Toraja, an area in South Sulawesi which has a myriad of traditions. This tradition from our ancestors that has been passed down through generations has not been eroded by modernization and technology. All aspects of their life cannot be separated from the teachings of their ancestors, the Toraja people know the name Aluk Ta Dolo, or the teachings and religion of their ancestors.
But now Aluk Ta Dolo has mixed with common religions recognized by the government. Vagi Toraja people, whatever religion they profess now, the teachings of their ancestors or Aluk Ta Dolo are still preserved.
We cannot separate death from belief, let alone the Toraja people. Toraja is known for its series of Rambu Solok rituals. This Torajan-style burial is closely related to luxury and also sacrifice that reaches deep into the pocket.
This inherent stigma has been attached to Indonesian society and even the world. Rambu Solok aims to deliver the deceased from the world to the realm of eternity or the Toraja people call it the Puya world, which we can simplify as the afterlife.
The stigma attached to it assumes that the Toraja people are willing to waste their wealth just for funerals, while working and trying in the real world just to prepare for this. However, for the Toraja people who really live the culture and carry out this tradition, this is not a problem and also a compulsion, but it is a life journey that they choose and live by.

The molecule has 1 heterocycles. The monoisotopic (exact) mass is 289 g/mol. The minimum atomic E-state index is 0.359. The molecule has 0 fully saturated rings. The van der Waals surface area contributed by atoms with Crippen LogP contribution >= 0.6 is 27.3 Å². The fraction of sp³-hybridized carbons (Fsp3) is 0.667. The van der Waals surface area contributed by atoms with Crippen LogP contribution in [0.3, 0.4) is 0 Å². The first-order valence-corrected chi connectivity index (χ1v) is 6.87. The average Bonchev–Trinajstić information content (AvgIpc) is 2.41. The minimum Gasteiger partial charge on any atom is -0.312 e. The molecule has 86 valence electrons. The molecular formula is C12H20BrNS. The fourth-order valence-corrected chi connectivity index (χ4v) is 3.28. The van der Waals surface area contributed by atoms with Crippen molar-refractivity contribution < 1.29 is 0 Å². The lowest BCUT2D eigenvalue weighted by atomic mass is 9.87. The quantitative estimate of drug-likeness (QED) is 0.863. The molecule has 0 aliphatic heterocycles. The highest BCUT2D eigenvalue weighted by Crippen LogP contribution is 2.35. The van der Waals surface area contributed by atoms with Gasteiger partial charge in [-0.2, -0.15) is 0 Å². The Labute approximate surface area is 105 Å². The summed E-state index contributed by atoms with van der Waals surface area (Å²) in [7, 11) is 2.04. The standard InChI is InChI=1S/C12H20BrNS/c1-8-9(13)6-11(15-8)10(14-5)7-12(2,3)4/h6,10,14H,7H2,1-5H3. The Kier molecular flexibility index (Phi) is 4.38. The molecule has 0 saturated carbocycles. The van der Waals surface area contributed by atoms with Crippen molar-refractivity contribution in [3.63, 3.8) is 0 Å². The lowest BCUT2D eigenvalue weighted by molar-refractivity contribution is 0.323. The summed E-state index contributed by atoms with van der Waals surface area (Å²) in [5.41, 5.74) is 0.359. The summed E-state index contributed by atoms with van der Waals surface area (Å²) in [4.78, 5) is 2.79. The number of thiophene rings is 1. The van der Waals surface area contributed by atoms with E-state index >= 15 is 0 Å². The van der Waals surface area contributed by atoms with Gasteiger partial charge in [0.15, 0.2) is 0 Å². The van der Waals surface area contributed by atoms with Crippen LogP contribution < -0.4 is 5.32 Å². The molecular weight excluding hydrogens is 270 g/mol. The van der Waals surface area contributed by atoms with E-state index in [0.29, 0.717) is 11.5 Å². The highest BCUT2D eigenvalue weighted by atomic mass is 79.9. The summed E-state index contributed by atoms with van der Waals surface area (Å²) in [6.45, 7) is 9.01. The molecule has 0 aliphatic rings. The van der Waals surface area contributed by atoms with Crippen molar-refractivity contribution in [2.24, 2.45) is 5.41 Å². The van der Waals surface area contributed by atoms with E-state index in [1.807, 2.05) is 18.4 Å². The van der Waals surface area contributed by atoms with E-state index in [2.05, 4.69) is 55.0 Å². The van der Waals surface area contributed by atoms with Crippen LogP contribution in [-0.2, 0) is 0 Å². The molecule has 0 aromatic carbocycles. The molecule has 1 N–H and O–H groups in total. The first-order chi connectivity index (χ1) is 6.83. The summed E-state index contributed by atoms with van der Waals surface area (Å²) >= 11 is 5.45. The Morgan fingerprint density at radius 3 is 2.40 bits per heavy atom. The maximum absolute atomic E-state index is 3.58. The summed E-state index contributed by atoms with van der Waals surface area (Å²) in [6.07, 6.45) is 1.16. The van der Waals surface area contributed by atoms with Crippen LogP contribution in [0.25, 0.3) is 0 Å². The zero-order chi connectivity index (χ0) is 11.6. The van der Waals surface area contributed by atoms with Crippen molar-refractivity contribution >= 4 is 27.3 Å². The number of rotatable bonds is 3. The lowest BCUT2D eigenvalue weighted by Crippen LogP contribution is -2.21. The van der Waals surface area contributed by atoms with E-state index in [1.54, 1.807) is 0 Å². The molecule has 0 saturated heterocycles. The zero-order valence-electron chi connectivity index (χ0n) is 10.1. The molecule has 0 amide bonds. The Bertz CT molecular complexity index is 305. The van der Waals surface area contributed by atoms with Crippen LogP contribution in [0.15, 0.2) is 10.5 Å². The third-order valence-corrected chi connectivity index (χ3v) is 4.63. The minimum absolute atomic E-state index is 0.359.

The Toraja people and their Solok signs are indeed inseparable, but these Solok Rambu still have their respective classes and adjust the position or title of the deceased. The higher their position, usually they can sacrifice 12 or 24 buffalo, which they know as Rapasan or the highest funeral level and sacrifice the most buffalo, not to mention that each buffalo has different functions to deliver the deceased to the Puya realm. Toraja society also adjusts to economic conditions and social strata, and does not always have to be luxurious.
There is a funeral ceremony with the simplest level, namely the Dedekan Palungan, which is only tapping the pork trough or the pig eating place as a sign that they do not have anything, there is also Kambuturan Padang which is dredging the ground with the heel and then burying it again for the mother who had a miscarriage, and There is also a Disilik or Passiliran cemetery, which is eating for babies who have not yet grown teeth, so bury the babies by entering them into a cempedak tree and then covering them with palm fibers. Each funeral has its own meaning.
Toraja have their own way of appreciating death and the transition from the world to the afterlife, they not only live it but also interpret it as a tribute to their ancestors and also God.
In addition, Tana Toraja also has a hotel whose buildings are from Tongkonan. The hotel gives the sensation of staying at the original house of Tana Toraja, namely Tongkonan. The hotel is called Misiliana Hotel.
Want to know more about how Toraja’s traditional death ceremony is? Together with Citilink, CXO Media and Marshall Sastra will take you deeper into understanding the customs and traditions of Toraja, you can watch KULTUR: Toraja, Keeping the Traditions of the Ancestors only on the CXO Media YouTube channel!
(akd / ddn)